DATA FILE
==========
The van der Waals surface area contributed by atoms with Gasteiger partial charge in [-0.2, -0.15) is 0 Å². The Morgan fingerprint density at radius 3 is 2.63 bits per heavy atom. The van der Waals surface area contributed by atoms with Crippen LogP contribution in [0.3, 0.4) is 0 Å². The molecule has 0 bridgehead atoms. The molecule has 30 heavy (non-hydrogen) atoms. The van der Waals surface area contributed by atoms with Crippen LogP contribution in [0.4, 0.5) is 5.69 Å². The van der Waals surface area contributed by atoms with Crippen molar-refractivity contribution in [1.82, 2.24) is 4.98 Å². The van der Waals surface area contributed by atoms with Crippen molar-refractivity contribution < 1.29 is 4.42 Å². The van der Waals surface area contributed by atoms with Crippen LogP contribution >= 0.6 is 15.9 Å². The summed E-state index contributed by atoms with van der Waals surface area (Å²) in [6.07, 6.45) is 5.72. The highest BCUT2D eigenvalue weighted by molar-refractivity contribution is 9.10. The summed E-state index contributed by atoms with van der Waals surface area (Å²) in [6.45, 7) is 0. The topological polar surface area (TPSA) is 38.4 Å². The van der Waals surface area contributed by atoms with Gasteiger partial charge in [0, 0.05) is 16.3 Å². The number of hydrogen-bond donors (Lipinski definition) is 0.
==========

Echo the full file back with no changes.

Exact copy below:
The van der Waals surface area contributed by atoms with Gasteiger partial charge in [-0.2, -0.15) is 0 Å². The Morgan fingerprint density at radius 3 is 2.63 bits per heavy atom. The van der Waals surface area contributed by atoms with Crippen LogP contribution in [0.3, 0.4) is 0 Å². The molecule has 0 bridgehead atoms. The molecule has 30 heavy (non-hydrogen) atoms. The van der Waals surface area contributed by atoms with Crippen LogP contribution in [0.4, 0.5) is 5.69 Å². The van der Waals surface area contributed by atoms with Crippen molar-refractivity contribution in [1.82, 2.24) is 4.98 Å². The van der Waals surface area contributed by atoms with Crippen molar-refractivity contribution < 1.29 is 4.42 Å². The van der Waals surface area contributed by atoms with Crippen LogP contribution >= 0.6 is 15.9 Å². The summed E-state index contributed by atoms with van der Waals surface area (Å²) in [6.07, 6.45) is 5.72. The highest BCUT2D eigenvalue weighted by molar-refractivity contribution is 9.10. The summed E-state index contributed by atoms with van der Waals surface area (Å²) in [6.45, 7) is 0. The topological polar surface area (TPSA) is 38.4 Å². The van der Waals surface area contributed by atoms with Gasteiger partial charge in [0, 0.05) is 16.3 Å². The number of hydrogen-bond donors (Lipinski definition) is 0.